Pictures courtesy of Ben Willis
Scottish Big Cats mascot, Exmoor the bobcat, giving a demonstration of what a cat scratching post looks like.
Ben Willis, Scottish Big Cats
Exmoor at her scratching post. Note that it has taken her several months to scratch this amount of bark.
Exmoor scratches a convenient tree trunk, watched with interest by her friend the Prarie dog, while Panther pretends not to notice.
Detail of Exmoor's unsheathed claws as she scratches.
When you see the damage Exmoor can do to a tree, you can understand why Longleat have taken the following precaution:
Chris Smith, Scottish Big Cats.
Lions at Longleat create havoc scratching the ancient trees
Keepers at Longleat Safari Park have created a giant scratch post fit for kings of the jungle.
The attraction's pride of lions have been given the huge toy to play with to stop their mighty paws wrecking ancient oak trees on the Wiltshire estate.
The four-metre tall post, which is wrapped in 80 metres of thick rope, has also been soaked in pungent catnip to attract the big cats.
The post, created by the keepers at the park, is a large version of those used by domestic cats - but is set seven metres deep in the ground to make sure the quarter-of-a-tonne animals don't knock it over.
The safari park, in 9,000 acres of woods and parkland, is owned by Lord Bath and is home to tens of thousands of trees, many of them planted for the first Marquess of Bath by Victorian landscape artist Capability Brown.
Deputy head keeper Ian Turner said: "In the safari park's East African game reserve some of the trees are over a thousand years old.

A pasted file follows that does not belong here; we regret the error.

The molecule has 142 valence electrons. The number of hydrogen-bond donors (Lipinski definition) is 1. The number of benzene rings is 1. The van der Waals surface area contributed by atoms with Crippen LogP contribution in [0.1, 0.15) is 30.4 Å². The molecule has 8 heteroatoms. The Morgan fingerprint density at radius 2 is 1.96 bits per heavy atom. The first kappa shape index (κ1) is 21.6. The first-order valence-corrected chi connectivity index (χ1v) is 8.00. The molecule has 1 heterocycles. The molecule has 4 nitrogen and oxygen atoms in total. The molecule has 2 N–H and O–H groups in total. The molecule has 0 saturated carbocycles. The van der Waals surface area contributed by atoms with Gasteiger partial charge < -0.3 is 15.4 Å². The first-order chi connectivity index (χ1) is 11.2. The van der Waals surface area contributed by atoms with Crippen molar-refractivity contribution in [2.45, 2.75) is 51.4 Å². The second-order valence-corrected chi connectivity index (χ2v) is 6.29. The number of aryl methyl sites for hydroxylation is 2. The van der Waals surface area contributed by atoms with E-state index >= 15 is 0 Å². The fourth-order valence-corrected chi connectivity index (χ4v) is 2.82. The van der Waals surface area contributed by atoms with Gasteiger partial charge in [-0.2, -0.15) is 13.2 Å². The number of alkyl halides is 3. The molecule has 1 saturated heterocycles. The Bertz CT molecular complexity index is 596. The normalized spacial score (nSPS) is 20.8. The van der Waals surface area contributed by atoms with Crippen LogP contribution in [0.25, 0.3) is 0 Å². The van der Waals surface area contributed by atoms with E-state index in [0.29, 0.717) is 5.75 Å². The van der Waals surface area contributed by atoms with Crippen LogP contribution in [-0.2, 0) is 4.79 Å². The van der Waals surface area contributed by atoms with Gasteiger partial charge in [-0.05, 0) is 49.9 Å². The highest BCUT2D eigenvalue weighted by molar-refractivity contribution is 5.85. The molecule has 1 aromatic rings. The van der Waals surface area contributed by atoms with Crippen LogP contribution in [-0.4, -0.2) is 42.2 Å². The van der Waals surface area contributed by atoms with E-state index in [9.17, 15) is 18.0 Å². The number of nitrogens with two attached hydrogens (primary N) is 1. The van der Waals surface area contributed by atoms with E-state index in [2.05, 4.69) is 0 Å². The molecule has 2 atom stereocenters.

"We've managed to protect them from the unwanted attentions of the giraffe and zebra by ringing them with fences, but it's not quite as traightforward with the lions.
"Although none of the trees in Lion Country are that old, there are several oaks which are at least 200 to 250 years old."
The seven adult lions in the Longleat pride scratch the trees to keep their claws sharp and to mark out their territory.
Mr Turner said: "The post is basically a scaled-up version of the scratch posts you see for sale in pet shops around the country.
"The only difference is ours is 12-feet tall, needs to be able to withstand the attentions of a quarter-of-a-tonne lion and doesn't have any of those pink, fluffy balls hanging off it."
He said the lions did not know what to make of the post at first, but has since proved a big hit with them.
He said most of the trees have survived since the park opened in 1966, but they wanted to offer them some respite from the animals' attentions.
BBC News, 31 st May 2002
|Return to index||Return to Scottish Big Cats||Return to Photo Album|